Eventually, this inverse bullying strategy provoked another American response, this time a mass repatriation of the passive-aggressive invaders:

He wore his hair parted down the middle, rather than elaborately piled on top, and his name was Herbert Hoover, not Donald Trump. But in the late 1920s and early 1930s, under the president’s watch, a wave of illegal and unconstitutional raids and deportations would alter the lives of as many as 1.8 million men, women and children—a threat that would seem to loom just as large in 2017 as it did back in 1929.

…“Getting rid of” America’s Mexican population was a random, brutal effort. “For participating cities and counties, they would go through public employee rolls and look for Mexican-sounding names and then go and arrest and deport those people,” said Dunn.

The attitude of many industrialists and agriculturalists was reflected in larger cities: “A Mexican is a Mexican.” And that included even those citizens of Mexicans descent who were born in the U.S.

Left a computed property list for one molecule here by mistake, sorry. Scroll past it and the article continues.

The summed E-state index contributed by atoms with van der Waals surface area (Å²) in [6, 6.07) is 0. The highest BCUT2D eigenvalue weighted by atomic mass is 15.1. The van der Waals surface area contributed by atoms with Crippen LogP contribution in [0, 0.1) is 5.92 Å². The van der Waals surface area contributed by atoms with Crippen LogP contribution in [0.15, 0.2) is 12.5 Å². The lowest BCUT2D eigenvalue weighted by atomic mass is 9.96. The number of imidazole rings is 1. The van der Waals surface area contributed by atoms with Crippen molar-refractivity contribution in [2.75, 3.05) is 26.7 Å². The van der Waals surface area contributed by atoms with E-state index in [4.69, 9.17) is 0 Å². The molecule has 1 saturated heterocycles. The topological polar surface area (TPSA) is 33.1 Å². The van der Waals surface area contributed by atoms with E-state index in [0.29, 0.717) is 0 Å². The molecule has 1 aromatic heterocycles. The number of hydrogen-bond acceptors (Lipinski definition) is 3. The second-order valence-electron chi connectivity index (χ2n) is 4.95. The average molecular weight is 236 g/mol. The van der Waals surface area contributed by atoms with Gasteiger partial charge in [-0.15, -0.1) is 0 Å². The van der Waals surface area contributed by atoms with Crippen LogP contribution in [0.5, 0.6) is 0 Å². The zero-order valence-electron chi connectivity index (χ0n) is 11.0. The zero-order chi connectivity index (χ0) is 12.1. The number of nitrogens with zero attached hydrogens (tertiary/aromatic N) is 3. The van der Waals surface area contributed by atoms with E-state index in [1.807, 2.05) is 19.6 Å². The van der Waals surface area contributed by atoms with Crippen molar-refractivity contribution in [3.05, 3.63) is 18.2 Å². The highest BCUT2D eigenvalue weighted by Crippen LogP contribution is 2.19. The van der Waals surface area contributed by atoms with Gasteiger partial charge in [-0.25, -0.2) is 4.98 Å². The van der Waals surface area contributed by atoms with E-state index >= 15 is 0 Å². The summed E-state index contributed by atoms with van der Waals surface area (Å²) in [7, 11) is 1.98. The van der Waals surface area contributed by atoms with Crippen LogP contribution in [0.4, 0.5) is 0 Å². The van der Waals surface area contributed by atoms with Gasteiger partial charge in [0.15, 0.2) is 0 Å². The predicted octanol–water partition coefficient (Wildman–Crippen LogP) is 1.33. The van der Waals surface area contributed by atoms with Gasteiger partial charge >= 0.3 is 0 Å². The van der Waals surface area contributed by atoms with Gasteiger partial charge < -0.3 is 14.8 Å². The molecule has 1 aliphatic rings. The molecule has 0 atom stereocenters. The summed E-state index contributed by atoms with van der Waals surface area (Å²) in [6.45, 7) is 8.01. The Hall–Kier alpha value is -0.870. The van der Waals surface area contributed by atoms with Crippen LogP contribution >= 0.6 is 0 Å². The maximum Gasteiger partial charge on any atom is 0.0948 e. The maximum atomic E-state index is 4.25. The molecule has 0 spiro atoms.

“The first raid in Los Angeles was in 1931—they surrounded La Placita Park near downtown L.A.,” Dunn recalled. “It was a heavily Latino area. They, literally, on a Sunday afternoon, rounded everyone up in park that day, took them to train station and put them on a train that they had leased. These people were taken to Central Mexico to minimize their chances of crossing the border and coming back to the U.S.”

It all depends on how we view immigration. If we see it as a natural process, meaning that we support diversity and believe in it, we see these people as having civil rights; if we recognize it as demographic replacement, we see it as an invasion, which means that we finally wake up to the threat posed by our policies and notice that we need their repatriation for our survival.

Now consider a more recent effort to rid America of an invading population of third world Amerinds from Mexico: